The purpose of the present study is to explore how to best enhance publicity in private kindergartens and childcare centers (henceforth, K&CC) in Korea. Policy developers and the government have recently started making efforts to strengthen the public roles of private K&CC in order to meet the increasing demand for child care and early childhood education. In this study, we a) defined the concept of publicity in K&CC, b) reviewed the policies for young children, c) conducted a survey on the state of public involvement in K&CC, and d) suggested several strategies to enhance publicity.
This study employed a number of research methods, such as a review of literature, a survey, interviews, and workshops. A total of 930 directors of private kindergartens and childcare centers (483 from K and 447 from CC) responded to the survey questions, and 40 public service personnel in charge of supervising regional K&CC were interviewed regarding the current status and public transparency of K&CC, including strategies for enhancing them both. Advisory committee meetings and workshops were held four times to collect professional opinions in this field.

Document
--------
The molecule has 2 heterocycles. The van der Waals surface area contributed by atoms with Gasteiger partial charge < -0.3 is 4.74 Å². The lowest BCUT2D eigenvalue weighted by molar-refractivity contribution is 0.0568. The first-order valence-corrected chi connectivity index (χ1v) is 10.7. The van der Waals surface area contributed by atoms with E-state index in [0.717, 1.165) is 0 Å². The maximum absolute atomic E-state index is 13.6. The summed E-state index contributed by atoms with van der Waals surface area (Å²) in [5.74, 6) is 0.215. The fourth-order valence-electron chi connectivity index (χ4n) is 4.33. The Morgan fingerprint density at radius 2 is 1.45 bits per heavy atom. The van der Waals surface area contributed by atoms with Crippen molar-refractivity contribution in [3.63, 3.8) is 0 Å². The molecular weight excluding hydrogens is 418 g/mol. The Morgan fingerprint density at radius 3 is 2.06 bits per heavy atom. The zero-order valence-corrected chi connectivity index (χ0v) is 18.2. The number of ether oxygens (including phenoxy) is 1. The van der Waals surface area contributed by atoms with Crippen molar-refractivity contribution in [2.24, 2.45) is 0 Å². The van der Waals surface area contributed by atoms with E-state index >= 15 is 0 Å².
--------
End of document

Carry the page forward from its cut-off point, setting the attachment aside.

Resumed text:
The survey results showed that 69.9% of the subjects (58.1% of the childcare providers and 79.1% of kindergarten directors) thought of private K&CC as non-profit institutions. With regard to the policies for enhancing public transparency, private kindergartens (K) and childcare centers (CC) agreed as follows:
- implementing an electronic administration system: 74.6% (CC) vs. 79.6% (K)
- government’s supervision to finance K&CC: 72.4%(CC) vs. 61.4%(K)
- transforming to non-profit foundations: 63.9% (CC) vs. 46.3% (K)
- regular evaluations by the government: 56.2% (CC) vs. 56.8% (K)
- establishing parental boards in K&CC: 56.5% (CC) vs. 45.5% (K)
- reflecting the results of governmental supervision in financial support: 69.6% (KCC)
Regarding the question on selling their institutions to the government, 53.8% of childcare providers and 57.1% of kindergarten directors agreed. Institutions of relatively small size and poor finances showed the highest consent rate on this issue.
To improve the roles of K&CC as public institutions, three directions were suggested: commonality of programs, transparency of management, and official support and supervision from the government. It is posited that public transparency in K&CC can mainly be enhanced through a high level of cooperation among K&CC, parents, and governments. It is also emphasized that the government should increase financial support, expand the number of national and public K&CC and non-profit foundations, and strengthen its supervision of private K&CC.